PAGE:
About two months ago, I watched a TED talk (http://www.ted.com/talks/meg_jay_why_30_is_not_the_new_20) that a coworker had recommended to me. The speaker’s name was Meg Jay and she spoke to the idea that many twenty-somethings are coasting through an extremely influential decade in their life, claiming that adulthood starts ten years later. While she makes many good points, the most memorable excerpt for me was the idea that in our lives, our brains go through two major growth spurts. The first is as a child and the second is in your twenties.
Your twenties offer you with a new boost of personality and a new opportunity for you to develop into who you want to be.
I gave this idea some thought the other day and quickly spiraled into a level of reflection that I haven’t reached in quite some time.
It turns out that I am in a period of transition. If you were to ask me what I want to do with my career, I wouldn’t have an answer. The same is true for when I want to have kids, or where I want to live, or even bigger things, like whether I have a soul that will continue on after I die or whether, ultimately, I should be inherently selfless, or look out more for myself than for my neighbor.
To be completely honest, what prompted this soul searching was my recognition of how I have been dealing with relationships and leading conversations in my life. My stepmother has told me before that “it is far easier to be negative than to be positive in life” and my goodness, I’ll be damned if that isn’t true. So, to determine a cause for the shift in my life outlook, I began to deeply consider the things that surround me. Why, in this critical period of personality development, would I be turning into an irritable, hard-to-deal-with person?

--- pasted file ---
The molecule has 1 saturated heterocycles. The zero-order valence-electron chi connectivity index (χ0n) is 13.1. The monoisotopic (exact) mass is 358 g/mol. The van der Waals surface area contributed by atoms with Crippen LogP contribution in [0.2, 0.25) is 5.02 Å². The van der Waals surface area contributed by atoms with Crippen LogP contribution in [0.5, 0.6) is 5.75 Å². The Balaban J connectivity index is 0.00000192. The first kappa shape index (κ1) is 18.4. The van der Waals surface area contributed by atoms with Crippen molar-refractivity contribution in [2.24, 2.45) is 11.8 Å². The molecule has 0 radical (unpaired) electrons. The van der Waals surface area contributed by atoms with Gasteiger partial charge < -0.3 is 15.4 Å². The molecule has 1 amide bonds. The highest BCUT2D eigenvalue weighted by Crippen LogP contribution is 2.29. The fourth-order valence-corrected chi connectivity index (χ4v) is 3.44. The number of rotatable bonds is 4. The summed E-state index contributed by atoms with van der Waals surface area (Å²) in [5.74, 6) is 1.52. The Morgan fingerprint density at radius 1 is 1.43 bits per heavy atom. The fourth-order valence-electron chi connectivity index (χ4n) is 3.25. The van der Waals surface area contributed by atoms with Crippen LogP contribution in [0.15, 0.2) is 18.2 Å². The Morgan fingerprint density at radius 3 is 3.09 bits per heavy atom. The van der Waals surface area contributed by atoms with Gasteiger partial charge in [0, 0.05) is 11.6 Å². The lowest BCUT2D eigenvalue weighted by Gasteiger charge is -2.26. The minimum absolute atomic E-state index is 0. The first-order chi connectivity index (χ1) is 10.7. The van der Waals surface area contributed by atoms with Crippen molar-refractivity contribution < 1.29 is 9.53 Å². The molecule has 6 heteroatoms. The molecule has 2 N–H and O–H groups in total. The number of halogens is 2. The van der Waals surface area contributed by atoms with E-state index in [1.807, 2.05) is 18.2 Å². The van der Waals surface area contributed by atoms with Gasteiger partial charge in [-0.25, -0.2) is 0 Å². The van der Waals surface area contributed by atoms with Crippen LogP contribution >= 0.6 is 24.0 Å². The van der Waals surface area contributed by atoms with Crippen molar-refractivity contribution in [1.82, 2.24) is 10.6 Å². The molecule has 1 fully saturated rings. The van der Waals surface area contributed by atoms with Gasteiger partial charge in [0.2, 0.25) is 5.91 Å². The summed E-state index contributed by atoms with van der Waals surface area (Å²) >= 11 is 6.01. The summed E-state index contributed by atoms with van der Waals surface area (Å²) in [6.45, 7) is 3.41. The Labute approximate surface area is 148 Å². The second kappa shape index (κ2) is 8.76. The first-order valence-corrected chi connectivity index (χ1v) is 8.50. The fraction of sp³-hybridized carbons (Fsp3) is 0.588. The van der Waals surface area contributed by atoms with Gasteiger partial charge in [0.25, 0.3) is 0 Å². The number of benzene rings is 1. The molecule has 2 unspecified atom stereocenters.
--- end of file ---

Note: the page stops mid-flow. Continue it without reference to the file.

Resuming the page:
The truth is, I feel like I encounter intolerance everywhere I go. On the commute home, it’s as if every man is for himself. People cut each other off and honk their horns and follow too closely. At the grocery store the other day, I literally had an old man snap at me for accidentally picking up the deli meat he had ordered at the counter… Only to have an old woman yell at me in the parking lot after she nearly backed into me.
So, what’s the point?
The point is that I have realized that in trying to juggle the demands of adulthood, I am slowly, but surely, becoming jaded, just like the man at the deli counter or the woman in the parking lot. And as a woman in my mid twenties, it is extremely difficult to think back to the vivid hopes and dreams that I had as a child – of the person that I was going to be and the life that I was going to live [I literally thought that I was going to change the world] – and recognize that I am living the same life as my neighbors, am equally as (if not more) frustrated than them with the inconveniences of daily life and have adopted that into my psyche without acknowledging it…
Is it inevitable that in adapting to our world as adults, we lose touch of the fire and drive that we felt as children? Does being a good person to those that you love constitute as changing the world? Why do we feel such intolerance for our neighbors, who are trying to “get by” day to day, just like us? Is there a set path that we are meant to follow psychologically and physiologically when we get to this age? If so, am I on it?
Am I ultimately developing into the person that I want to be?
These are the questions that I want answers to…